As promising as China's new Five Year Plan looks on paper, China will face serious challenges in implementing it in practice. The number one challenge will be paying for it. China's government budget deficit is rapidly expanding, from an acknowledged 2.3 percent of GDP in 2015(29) to a mooted deficit of 'over 4 percent' in 2016.(30) China's real budget deficit may in fact be much higher, high enough to put its Five Year Plan spending proposals at risk.(31) And in early May, 2016 the official People's Daily newspaper raised a trial balloon suggesting that China may have to cut spending after all. The paper conducted an interview with an anonymous 'authoritative person' (code word for a senior party official) who suggested that China may enter a long-lasting period of slow growth during which it would be impossible to continue high levels of deficit spending.(32) Only a few months after embarking on an admirably ambitious Five-Year Plan to launch the Chinese economy into the twenty-first century, China is already dialing back expectations for the fulfilment of its promises.
Implications for the Middle East and the world
For good and for bad, China's economy isn't going anywhere. Trains full of Christmas decorations will continue to roll out of Yiwu bound for Europe, and for what it's worth more and more Chinese Nowruz decorations are likely to show up on store shelves every March in Iran. China is firmly planted at the center of global manufacturing supply chains, and there it will stay. Stalling growth does not imply a collapse. It does, however, imply economic stability -- and from the perspective of the last four decades, economic stability is itself a radical departure for China. Companies that came to expect endless and effortless double-digit sales growth in China will now have to come to terms with a new reality. The China of the future will still be a big market, even a huge market, but not an expanding market. With slow growth in GDP per capita and a soon-to-be-declining population, by 2020 the Chinese market may even be shrinking.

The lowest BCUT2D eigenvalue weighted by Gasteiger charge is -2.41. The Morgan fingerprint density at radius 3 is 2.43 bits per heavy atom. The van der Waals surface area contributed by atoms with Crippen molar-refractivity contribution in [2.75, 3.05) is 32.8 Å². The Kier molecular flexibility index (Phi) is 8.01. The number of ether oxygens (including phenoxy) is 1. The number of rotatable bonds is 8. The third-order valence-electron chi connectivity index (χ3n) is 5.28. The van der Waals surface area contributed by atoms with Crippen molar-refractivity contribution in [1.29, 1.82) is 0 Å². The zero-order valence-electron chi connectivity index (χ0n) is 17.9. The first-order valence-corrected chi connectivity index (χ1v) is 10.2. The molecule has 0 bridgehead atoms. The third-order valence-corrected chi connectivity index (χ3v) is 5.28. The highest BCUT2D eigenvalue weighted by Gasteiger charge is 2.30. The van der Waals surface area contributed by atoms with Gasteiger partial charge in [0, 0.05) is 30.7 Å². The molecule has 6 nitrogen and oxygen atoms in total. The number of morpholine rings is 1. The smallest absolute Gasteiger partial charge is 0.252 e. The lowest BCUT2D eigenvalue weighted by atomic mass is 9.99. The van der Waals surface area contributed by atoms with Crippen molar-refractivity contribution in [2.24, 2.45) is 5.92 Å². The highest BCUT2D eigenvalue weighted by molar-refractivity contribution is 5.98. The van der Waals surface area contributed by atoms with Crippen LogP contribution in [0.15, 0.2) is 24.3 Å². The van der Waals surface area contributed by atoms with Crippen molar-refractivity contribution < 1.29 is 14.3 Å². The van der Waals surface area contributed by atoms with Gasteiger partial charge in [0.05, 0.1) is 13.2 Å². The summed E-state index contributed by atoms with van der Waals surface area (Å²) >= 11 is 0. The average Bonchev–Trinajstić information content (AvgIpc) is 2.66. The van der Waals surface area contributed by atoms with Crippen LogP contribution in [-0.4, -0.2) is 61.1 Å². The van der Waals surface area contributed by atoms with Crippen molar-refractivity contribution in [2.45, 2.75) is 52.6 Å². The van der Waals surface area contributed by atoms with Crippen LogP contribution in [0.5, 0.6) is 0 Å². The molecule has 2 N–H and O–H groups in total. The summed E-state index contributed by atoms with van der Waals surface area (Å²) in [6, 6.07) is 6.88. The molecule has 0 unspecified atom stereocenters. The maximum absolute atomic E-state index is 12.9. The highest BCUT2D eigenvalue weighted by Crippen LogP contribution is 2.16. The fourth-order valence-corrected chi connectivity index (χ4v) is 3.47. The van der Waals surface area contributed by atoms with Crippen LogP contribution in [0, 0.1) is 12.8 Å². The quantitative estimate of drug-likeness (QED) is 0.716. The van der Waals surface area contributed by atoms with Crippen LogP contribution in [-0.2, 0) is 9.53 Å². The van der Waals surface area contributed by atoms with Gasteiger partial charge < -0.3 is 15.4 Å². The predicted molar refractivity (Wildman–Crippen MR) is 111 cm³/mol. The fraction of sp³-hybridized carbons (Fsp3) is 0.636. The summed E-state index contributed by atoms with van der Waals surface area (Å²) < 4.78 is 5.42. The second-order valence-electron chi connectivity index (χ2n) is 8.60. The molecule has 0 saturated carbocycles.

Commodities exporters of all kinds will feel the pinch first -- and that includes oil. Many already have. For other exporters to China the pinch is coming soon. The IMF expects Chinese goods imports to expand by less than 1 percent per year in 2016 and 2017 and over the long term to stabilize at an annual growth rate of just 2.5 percent.(33) That's a far cry from the old increases of more than 20 percent a year, and the IMF's projections themselves may be overly optimistic. The luxury goods market in China has already collapsed.(34) Pundits routinely attribute that to President Xi Jinping's aggressive anti-corruption campaign, but the end of China's economic boom has dramatically reduced the scope for big winnings in the Chinese economy.